273 Mass. 237

October 9, 1930 - November 25, 1930

Suffolk County

Present: Rugg, C.J., Crosby, Pierce, Sanderson, & Field, JJ.

Negligence, Of one owning or controlling real estate.

At the trial of an action of tort for personal injuries against the owner of a house, there was evidence that, as the plaintiff was leaving the house after visiting it by appointment with the defendant, he caught his foot on a nail in the piazza floor and fell; that the nail protruded between two matched boards about an inch and a quarter; that it was rusty and its head quite large; and that the piazza floor was worn at that place. Heul, that the evidence warranted a finding that the nail constituted a defect which had existed for such a length of time before the accident that the defendant, in the exercise of reasonable care, should have seen it and remedied it; and warranted a verdict for the plaintiff.

TORT for personal injuries. Writ dated October 23, 1926.

Material evidence at the trial in the Superior Court before Walsh, J., is stated in the opinion. The judge denied a motion by the defendant that a verdict be ordered in his

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favor. There was a verdict for the plaintiff in the sum of $1,700. The defendant alleged exceptions.

G. B. Rowell, for defendant.

G. I. Cohen, for the plaintiff.

CROSBY, J. This is an action of tort to recover for personal injuries received by the plaintiff while on premises owned by the defendant. There was evidence that the property had been placed for sale by the defendant with one Silverman, a real estate broker, who made an appointment with the defendant's wife for the plaintiff and her husband to visit the premises; that they made an examination of the house, and while they were leaving it and the plaintiff was taking the first step down from the porch to the street, her foot caught on something and she fell and was injured. She testified that after she had fallen she saw a nail protruding about an inch and slightly upward from a board in the piazza floor; that the nail was rusty and the head quite large; that the house was in poor condition and at that particular place the piazza floor was worn. There was further testimony tending to show that the nail was driven in between two matched boards of the piazza floor which were about an inch thick and that the nail was driven in about three quarters of an inch from the upper side of the board. The plaintiff testified that she did not notice the condition of the steps until after the accident. Her husband testified in substance that the nail protruded slightly upward an inch and a quarter, and that it had a rusty head. The defendant introduced evidence tending to show that neither he nor any of the tenants had ever seen the nail before the accident.

At the close of the evidence the defendant filed a motion for a directed verdict; it was denied, subject to his exception. He also excepted to the refusal of the judge to give his fourth and sixth requests.

We have examined the charge, which is printed in full in the record, and are of opinion that the requested rulings in substance were given. The jury were warranted in finding that the nail protruded from the end of the floor of the piazza an inch and a quarter. If they so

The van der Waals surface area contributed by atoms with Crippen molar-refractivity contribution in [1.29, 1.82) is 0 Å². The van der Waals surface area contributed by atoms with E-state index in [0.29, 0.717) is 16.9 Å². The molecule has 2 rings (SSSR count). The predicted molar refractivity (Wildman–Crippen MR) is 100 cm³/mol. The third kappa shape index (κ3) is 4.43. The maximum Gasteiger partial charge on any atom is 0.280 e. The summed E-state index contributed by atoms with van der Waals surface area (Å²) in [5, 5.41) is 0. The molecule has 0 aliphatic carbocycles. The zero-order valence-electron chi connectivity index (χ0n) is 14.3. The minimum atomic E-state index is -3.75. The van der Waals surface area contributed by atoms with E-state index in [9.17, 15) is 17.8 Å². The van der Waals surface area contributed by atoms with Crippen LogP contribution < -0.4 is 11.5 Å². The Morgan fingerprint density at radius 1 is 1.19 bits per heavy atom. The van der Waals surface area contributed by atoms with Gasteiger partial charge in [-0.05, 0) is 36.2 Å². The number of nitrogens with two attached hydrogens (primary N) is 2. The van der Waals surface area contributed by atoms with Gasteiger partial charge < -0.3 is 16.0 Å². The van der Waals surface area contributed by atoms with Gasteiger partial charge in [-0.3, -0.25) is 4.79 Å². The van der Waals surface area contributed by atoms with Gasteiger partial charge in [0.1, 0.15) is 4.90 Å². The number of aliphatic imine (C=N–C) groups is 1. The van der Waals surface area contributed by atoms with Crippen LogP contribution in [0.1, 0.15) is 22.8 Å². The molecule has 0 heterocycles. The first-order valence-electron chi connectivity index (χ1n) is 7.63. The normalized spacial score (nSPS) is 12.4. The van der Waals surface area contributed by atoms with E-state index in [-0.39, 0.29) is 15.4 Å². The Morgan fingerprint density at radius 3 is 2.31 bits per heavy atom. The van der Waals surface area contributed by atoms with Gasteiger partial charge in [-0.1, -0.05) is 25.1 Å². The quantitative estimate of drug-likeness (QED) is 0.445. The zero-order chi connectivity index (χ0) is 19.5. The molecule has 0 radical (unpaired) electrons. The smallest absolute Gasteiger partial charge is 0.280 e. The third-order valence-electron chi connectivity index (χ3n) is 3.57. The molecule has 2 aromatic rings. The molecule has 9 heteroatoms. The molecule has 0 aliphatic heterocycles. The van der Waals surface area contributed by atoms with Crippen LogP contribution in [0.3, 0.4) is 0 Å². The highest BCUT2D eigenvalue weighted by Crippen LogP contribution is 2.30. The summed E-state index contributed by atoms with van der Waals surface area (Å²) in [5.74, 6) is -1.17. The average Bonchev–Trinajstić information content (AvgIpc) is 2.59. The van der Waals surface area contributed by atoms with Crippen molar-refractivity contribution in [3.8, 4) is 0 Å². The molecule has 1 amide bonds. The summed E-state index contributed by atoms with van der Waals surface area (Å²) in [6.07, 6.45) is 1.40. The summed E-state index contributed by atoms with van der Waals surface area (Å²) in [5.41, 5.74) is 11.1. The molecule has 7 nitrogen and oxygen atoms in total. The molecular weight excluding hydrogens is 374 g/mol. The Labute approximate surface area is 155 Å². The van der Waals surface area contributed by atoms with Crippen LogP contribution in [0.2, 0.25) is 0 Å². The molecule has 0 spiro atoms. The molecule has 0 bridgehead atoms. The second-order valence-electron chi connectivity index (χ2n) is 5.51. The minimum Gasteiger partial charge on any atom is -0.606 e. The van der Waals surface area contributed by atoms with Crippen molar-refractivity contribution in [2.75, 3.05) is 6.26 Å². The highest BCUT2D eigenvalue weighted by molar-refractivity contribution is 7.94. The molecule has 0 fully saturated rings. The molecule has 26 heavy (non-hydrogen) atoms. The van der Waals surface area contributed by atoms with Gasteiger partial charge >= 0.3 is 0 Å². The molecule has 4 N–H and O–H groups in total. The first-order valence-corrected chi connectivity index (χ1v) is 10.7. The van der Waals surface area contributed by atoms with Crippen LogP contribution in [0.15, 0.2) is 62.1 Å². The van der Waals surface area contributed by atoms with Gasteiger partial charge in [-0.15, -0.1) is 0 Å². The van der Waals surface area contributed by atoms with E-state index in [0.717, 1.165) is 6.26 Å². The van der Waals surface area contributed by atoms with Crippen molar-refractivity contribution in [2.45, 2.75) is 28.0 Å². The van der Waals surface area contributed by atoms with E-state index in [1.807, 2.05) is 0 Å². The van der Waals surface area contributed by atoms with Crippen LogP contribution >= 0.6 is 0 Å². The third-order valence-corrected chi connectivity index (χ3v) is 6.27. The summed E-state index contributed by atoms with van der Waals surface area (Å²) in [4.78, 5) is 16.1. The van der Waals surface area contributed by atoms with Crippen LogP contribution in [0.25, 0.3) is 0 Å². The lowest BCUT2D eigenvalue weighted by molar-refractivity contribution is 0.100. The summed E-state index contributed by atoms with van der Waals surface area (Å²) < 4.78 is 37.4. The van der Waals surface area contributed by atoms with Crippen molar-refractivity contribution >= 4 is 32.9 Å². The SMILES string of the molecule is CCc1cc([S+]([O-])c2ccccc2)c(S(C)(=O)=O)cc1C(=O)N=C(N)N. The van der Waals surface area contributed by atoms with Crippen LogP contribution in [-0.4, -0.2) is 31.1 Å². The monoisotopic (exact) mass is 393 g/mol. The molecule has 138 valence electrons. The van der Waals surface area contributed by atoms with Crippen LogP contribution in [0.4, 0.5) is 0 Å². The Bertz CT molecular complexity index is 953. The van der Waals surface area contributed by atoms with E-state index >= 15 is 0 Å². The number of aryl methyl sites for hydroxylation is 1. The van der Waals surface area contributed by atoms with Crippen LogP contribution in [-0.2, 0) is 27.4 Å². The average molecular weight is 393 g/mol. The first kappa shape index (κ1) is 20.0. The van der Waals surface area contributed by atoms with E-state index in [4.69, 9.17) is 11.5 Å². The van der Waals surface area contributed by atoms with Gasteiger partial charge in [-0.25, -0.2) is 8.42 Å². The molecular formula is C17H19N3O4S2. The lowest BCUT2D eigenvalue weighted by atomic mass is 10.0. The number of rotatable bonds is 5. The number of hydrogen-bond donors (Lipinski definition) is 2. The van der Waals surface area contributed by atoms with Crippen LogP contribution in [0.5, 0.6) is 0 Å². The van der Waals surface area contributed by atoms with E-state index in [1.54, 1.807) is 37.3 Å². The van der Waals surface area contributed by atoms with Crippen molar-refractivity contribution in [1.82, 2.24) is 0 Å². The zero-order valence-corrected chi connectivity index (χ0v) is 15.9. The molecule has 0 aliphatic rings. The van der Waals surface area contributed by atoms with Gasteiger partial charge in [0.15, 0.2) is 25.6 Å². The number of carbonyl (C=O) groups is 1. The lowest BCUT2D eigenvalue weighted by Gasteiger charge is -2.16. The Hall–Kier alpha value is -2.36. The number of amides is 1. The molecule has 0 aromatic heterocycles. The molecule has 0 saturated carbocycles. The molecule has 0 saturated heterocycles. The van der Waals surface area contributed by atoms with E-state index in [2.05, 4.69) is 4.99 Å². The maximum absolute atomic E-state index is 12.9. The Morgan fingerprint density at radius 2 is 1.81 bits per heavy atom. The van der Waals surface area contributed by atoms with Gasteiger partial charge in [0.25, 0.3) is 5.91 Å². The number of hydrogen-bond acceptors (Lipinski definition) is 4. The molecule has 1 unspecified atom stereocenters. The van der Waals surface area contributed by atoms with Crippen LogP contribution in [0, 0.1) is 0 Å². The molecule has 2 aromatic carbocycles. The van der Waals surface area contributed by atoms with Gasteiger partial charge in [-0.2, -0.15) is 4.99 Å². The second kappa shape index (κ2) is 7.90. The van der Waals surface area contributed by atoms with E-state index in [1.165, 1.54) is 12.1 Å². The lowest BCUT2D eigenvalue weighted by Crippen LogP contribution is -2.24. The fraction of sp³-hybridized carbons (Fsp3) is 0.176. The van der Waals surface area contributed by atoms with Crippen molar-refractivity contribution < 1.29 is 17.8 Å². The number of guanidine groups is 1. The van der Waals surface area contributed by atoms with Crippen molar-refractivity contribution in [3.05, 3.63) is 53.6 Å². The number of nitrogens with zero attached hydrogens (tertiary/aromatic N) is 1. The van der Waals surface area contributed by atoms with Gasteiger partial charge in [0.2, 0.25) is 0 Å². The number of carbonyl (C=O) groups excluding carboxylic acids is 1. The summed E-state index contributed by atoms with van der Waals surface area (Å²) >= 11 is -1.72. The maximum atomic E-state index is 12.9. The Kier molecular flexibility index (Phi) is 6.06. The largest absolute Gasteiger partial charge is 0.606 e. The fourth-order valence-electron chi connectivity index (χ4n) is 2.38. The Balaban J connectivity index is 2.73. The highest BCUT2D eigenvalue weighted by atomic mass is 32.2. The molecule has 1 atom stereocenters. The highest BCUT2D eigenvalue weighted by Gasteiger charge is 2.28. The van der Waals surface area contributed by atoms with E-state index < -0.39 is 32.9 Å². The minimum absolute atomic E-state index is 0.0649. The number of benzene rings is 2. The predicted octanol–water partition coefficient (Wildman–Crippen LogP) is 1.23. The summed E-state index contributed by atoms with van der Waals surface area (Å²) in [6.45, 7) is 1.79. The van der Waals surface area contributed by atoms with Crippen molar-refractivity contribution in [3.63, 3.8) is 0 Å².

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found, it is plain that it could have been found to be a defect and that it was the cause of the accident. The question then is, Had the nail remained projecting from the board in the piazza floor a sufficient length of time before the plaintiff was injured for the defendant in the exercise of reasonable care and diligence to have discovered it and remedied the defect?

Although there was no direct evidence to show how long this condition had existed, there was evidence that the piazza floor at the place was worn and that the nail was rusty. Upon this evidence it could have been found that the defect had existed for such a length of time before the accident that the defendant, in the exercise of reasonable care, should have seen it and remedied it. It was held in Gould v. Boston Elevated Railway, 191 Mass. 396, that, where the plaintiff was injured by a seat falling upon her by reason of the breaking of the metallic armature, the fact that after the accident half of the break was rusty, black and corroded was evidence that the crack was an old one and could have been seen if due care had been exercised on the part of the defendant. In Hannan v. American Steel & Wire Co. of New Jersey, 193 Mass. 127, the injury was caused by the breaking of an iron bolt, and after the accident it was found that part of the break was fresh and the other part rusty; it was held that a finding was warranted that there was an old flaw in the bolt which could have been found by the defendant in the exercise of reasonable care. See also Comerford v. Boston, 187 Mass. 564; Young v. Snell, 200 Mass. 242; Tilton v. Haverhill, 203 Mass. 580; Serota v. Salmansohn, 256 Mass. 224.

The case is governed by the decisions above referred to, and is distinguishable from cases cited by the defendant, many of which relate to injuries from a fall caused by slipping upon some object when there was no evidence to show how long such object had remained at the place of the accident or how it happened to be there. The present case is also distinguishable from Leslie v. Glazer, ante, 221.

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The jury were warranted in finding that the plaintiff was in the exercise of due care and the defendant makes no contention to the contrary.

Exceptions overruled.